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http://dx.doi.org/10.1126/scisignal.aan0949DOI Listing
January 2018

An oligoclonal antibody durably overcomes resistance of lung cancer to third-generation EGFR inhibitors.

EMBO Mol Med 2018 02;10(2):294-308

Department of Biological Regulation, Weizmann Institute of Science, Rehovot, Israel

Epidermal growth factor receptor () mutations identify patients with lung cancer who derive benefit from kinase inhibitors. However, most patients eventually develop resistance, primarily due to the T790M second-site mutation. Irreversible inhibitors (e.g., osimertinib/AZD9291) inhibit T790M-EGFR, but several mechanisms, including a third-site mutation, C797S, confer renewed resistance. We previously reported that a triple mixture of monoclonal antibodies, 3×mAbs, simultaneously targeting EGFR, HER2, and HER3, inhibits T790M-expressing tumors. We now report that 3×mAbs, including a triplet containing cetuximab and trastuzumab, inhibits C797S-expressing tumors. Unlike osimertinib, which induces apoptosis, 3×mAbs promotes degradation of the three receptors and induces cellular senescence. Consistent with distinct mechanisms, treatments combining 3×mAbs plus sub-inhibitory doses of osimertinib synergistically and persistently eliminated tumors. Thus, oligoclonal antibodies, either alone or in combination with kinase inhibitors, might preempt repeated cycles of treatment and rapid emergence of resistance.
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http://dx.doi.org/10.15252/emmm.201708076DOI Listing
http://www.ncbi.nlm.nih.gov/pmc/articles/PMC5801506PMC
February 2018

A new role of the membrane-type matrix metalloproteinase 16 (MMP16/MT3-MMP) in neural crest cell migration.

Int J Dev Biol 2017 ;61(3-4-5):245-256

Koret School of Veterinary Medicine, The Hebrew University, Rehovot, Israel.

Neural crest cells (NCCs) are a transient population of neuroectodermal-originated cells that populate the dorsal neural tube (dNT), before migrating and giving rise to multiple cell lineages in the developing embryo. Prior to their migration, NCCs undergo epithelial-to-mesenchymal-transition (EMT) through which they lose cell contacts and detach from the dNT to invade their surrounding environment. Multiple signals and transcription factors have been identified to regulate these events. Yet, less is known regarding effectors that act downstream to execute the actual NCC separation and migration. Matrix metalloproteinases (MMPs) are a family of proteases that degrade the extracellular matrix as well as other pericellular proteins during processes of tissue remodeling, angiogenesis and metastasis. Previously, we and others have demonstrated the role of the gelatinases MMP2 and MMP9 during the onset of NCC migration. Several evidences link the cleavage and activation of these secreted gelatinases to the activity of membrane-type MMPs (MT-MMP), such as MMP14 and MMP16, which are tethered to plasma membrane and affect various cellular behaviors. The aim of this study was to investigate whether MMP16 acts in NCCs. Here we demonstrate the expression of MMP16 mRNA and protein in cranial NCCs in avian embryos. Knockdown of MMP16 inhibited NCC migration. This inhibition was rescued by the addition of recombinant MMP16, which was also sufficient to increase proper NCC migration. Furthermore, excess MMP16 caused enhanced NCC EMT, concomitant with degradation of dNT-related proteins, laminin and N-cadherin. Altogether, these results uncover MMP16 as a new effector participating in EMT and in the migration of NCCs.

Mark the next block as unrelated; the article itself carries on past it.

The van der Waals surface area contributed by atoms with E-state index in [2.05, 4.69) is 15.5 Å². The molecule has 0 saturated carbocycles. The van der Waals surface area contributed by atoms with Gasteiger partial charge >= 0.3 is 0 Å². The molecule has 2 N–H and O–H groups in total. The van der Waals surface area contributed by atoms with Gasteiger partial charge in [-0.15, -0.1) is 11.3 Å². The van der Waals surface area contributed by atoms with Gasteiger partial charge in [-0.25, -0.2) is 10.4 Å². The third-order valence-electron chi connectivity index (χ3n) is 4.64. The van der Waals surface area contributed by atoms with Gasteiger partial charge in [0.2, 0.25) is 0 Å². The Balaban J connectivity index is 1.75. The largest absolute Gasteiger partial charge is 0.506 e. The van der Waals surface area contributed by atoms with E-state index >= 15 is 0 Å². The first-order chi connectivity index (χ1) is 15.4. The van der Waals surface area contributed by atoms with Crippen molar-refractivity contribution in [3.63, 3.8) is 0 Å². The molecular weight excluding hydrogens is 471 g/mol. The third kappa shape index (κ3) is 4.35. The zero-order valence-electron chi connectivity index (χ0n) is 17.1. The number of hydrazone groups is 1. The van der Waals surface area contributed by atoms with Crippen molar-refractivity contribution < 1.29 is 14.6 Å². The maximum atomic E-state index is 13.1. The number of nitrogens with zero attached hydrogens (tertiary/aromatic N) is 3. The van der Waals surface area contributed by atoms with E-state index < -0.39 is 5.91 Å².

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http://dx.doi.org/10.1387/ijdb.160286dsDOI Listing
June 2018

A module of inflammatory cytokines defines resistance of colorectal cancer to EGFR inhibitors.

Oncotarget 2016 Nov;7(44):72167-72183

Department of Experimental, Diagnostic and Specialty Medicine (DIMES), University of Bologna, Bologna, Italy.

Epidermal Growth Factor Receptor (EGFR) activates a robust signalling network to which colon cancer tumours often become addicted. Cetuximab, one of the monoclonal antibodies targeting this pathway, is employed to treat patients with colorectal cancer. However, many patients are intrinsically refractory to this treatment, and those who respond develop secondary resistance along time. Mechanisms of cancer cell resistance include either acquisition of new mutations or non genomic activation of alternative signalling routes. In this study, we employed a colon cancer model to assess potential mechanisms driving resistance to cetuximab. Resistant cells displayed increased ability to grow in suspension as colonspheres and this phenotype was associated with poorly organized structures. Factors secreted from resistant cells were causally involved in sustaining resistance, indeed administration to parental cells of conditioned medium collected from resistant cells was sufficient to reduce cetuximab efficacy. Among secreted factors, we report herein that a signature of inflammatory cytokines, including IL1A, IL1B and IL8, which are produced following EGFR pathway activation, was associated with the acquisition of an unresponsive phenotype to cetuximab in vitro. This signature correlated with lack of response to EGFR targeting also in patient-derived tumour xenografts. Collectively, these results highlight the contribution of inflammatory cytokines to reduced sensitivity to EGFR blockade and suggest that inhibition of this panel of cytokines in combination with cetuximab might yield an effective treatment strategy for CRC patients refractory to anti-EGFR targeting.